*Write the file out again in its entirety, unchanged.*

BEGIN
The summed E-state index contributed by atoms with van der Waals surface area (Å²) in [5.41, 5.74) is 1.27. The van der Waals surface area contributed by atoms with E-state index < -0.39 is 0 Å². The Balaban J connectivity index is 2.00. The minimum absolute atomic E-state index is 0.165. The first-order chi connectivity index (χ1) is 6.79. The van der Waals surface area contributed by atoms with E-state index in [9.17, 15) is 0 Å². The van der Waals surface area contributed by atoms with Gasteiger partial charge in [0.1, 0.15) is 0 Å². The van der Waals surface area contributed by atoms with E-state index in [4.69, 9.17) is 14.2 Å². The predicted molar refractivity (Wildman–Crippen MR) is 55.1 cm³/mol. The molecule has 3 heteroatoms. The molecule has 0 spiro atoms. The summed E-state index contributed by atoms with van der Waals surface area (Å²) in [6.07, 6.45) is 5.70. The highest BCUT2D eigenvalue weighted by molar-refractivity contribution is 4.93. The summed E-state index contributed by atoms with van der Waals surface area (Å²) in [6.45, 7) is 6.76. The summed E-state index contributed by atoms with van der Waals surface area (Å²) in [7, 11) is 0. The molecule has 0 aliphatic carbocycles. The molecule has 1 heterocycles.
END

The summed E-state index contributed by atoms with van der Waals surface area (Å²) in [5.41, 5.74) is 1.27. The van der Waals surface area contributed by atoms with E-state index < -0.39 is 0 Å². The Balaban J connectivity index is 2.00. The minimum absolute atomic E-state index is 0.165. The first-order chi connectivity index (χ1) is 6.79. The van der Waals surface area contributed by atoms with E-state index in [9.17, 15) is 0 Å². The van der Waals surface area contributed by atoms with Gasteiger partial charge in [0.1, 0.15) is 0 Å². The van der Waals surface area contributed by atoms with E-state index in [4.69, 9.17) is 14.2 Å². The predicted molar refractivity (Wildman–Crippen MR) is 55.1 cm³/mol. The molecule has 3 heteroatoms. The molecule has 0 spiro atoms. The summed E-state index contributed by atoms with van der Waals surface area (Å²) in [6.07, 6.45) is 5.70. The highest BCUT2D eigenvalue weighted by molar-refractivity contribution is 4.93. The summed E-state index contributed by atoms with van der Waals surface area (Å²) in [6.45, 7) is 6.76. The summed E-state index contributed by atoms with van der Waals surface area (Å²) in [7, 11) is 0. The molecule has 0 aliphatic carbocycles. The molecule has 1 heterocycles.